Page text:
Eclectic on-base supply shops getting commercial makeovers
By SETH ROBSON | STARS AND STRIPES Published: August 14, 2018
YOKOTA AIR BASE, Japan — In need of a typewriter ribbon, top-secret shredder, ornamental eagle or flight jacket like one worn by President Donald Trump?
If you’re authorized to purchase government supplies and are stationed overseas, look no further than one of the General Services Administration stores at U.S. military bases in Europe and the Far East.
The GSA outlets are being updated from selling only government-managed inventory to having their shelves stocked by commercial vendors such as Office Depot.
“Our customers are everybody in the federal government … (but) overseas the Defense Department is almost all our work,” said top GSA official and Federal Acquisition Service commissioner Alan Thomas Jr., who was recently in Japan for meetings with Defense Department leaders.
At Yokota — home of U.S. Forces Japan in western Tokyo — a large hangar that houses the GSA store is a veritable Aladdin’s cave that sells everything from office supplies to hardware and clothing.
The most expensive item is a high-security Confetti-Cut shredder that costs $2,059.80. The most popular wares are ring binders, said Takeshi Hashimoto, 47, who has worked at the shop for a decade.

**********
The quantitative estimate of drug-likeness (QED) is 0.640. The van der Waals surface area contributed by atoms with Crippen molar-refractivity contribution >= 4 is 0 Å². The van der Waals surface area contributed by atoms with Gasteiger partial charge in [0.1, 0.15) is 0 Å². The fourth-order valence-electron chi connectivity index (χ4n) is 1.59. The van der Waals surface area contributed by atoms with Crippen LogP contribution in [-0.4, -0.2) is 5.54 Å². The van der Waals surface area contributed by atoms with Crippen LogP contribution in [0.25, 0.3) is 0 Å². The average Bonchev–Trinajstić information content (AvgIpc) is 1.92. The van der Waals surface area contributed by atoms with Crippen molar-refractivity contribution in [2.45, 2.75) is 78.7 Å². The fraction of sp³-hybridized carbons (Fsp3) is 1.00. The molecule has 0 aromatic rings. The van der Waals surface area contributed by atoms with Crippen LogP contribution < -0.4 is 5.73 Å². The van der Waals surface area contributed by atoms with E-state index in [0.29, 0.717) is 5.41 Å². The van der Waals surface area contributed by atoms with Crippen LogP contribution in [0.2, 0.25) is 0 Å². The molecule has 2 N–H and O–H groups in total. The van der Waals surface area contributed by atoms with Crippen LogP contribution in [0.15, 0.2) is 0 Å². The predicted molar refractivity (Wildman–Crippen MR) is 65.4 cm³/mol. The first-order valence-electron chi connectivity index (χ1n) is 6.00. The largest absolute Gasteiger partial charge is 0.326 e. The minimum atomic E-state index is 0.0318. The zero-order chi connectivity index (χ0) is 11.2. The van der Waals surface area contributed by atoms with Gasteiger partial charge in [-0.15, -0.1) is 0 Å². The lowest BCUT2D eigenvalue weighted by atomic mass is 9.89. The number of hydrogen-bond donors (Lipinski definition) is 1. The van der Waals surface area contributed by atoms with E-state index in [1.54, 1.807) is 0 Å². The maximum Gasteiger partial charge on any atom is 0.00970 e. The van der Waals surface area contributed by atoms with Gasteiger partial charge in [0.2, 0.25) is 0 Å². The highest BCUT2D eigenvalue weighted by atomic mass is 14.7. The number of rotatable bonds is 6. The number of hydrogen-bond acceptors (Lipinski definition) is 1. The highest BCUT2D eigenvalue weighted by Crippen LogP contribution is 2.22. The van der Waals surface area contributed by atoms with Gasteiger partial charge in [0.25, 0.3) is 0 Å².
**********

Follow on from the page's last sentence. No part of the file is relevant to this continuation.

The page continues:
“Toilet paper is also a big seller,” GSA Japan representative Sidney Frazier said.
The commercial vendors should offer a wider range of products and more affordable prices, although exactly how much organizations will save is unclear until new stock is in hand, he said.
The Yokota store also sells printer ink, picture frames, notepads, batteries, padlocks, backpacks and sandbags. An impressive golden eagle meant for the top of a flagpole glares at visitors from a glass case in the hardware section.
There are also anachronisms such as typewriter ribbons, computer thumb drives banned for use with government computers and outdated desert camouflage clothing.
Eight-foot poles with large hooks on the ends are for rescuing drowning swimmers in on-base pools, Frazier said.
There’s also a leather flight jacket like one presented to Trump when he spoke to troops in a nearby hangar during his first visit to Asia last year.
It’s not mandatory for Government Purchase Card holders to buy from the GSA, Thomas said.
“Customers can choose to use us,” he said. “We probably do $200 million a year in acquisitions in Japan.”
Another change that could be coming to the Pacific involves leveraging commercial supply chains to get products into customers’ hands faster.
Already implemented in Europe, the innovation has cut wait times for some supplies from a month to three to five days, Thomas said.
Much of the organization’s work with the Defense Department overseas involves helping organizations contract for things such as information technology support, he said.
“We want to be the premier provider of acquisition solutions for federal customers,” he said.
The GSA also manages the Defense Department’s fleet of 60,000 nontactical vehicles and runs a government charge card program with 3.3 million account holders, Thomas said.
General Services Administration stores are being updated from selling government-managed inventory to having their shelves stocked by commercial vendors such as Office Depot.
ALLEN ONSTOTT/STARS AND STRIPES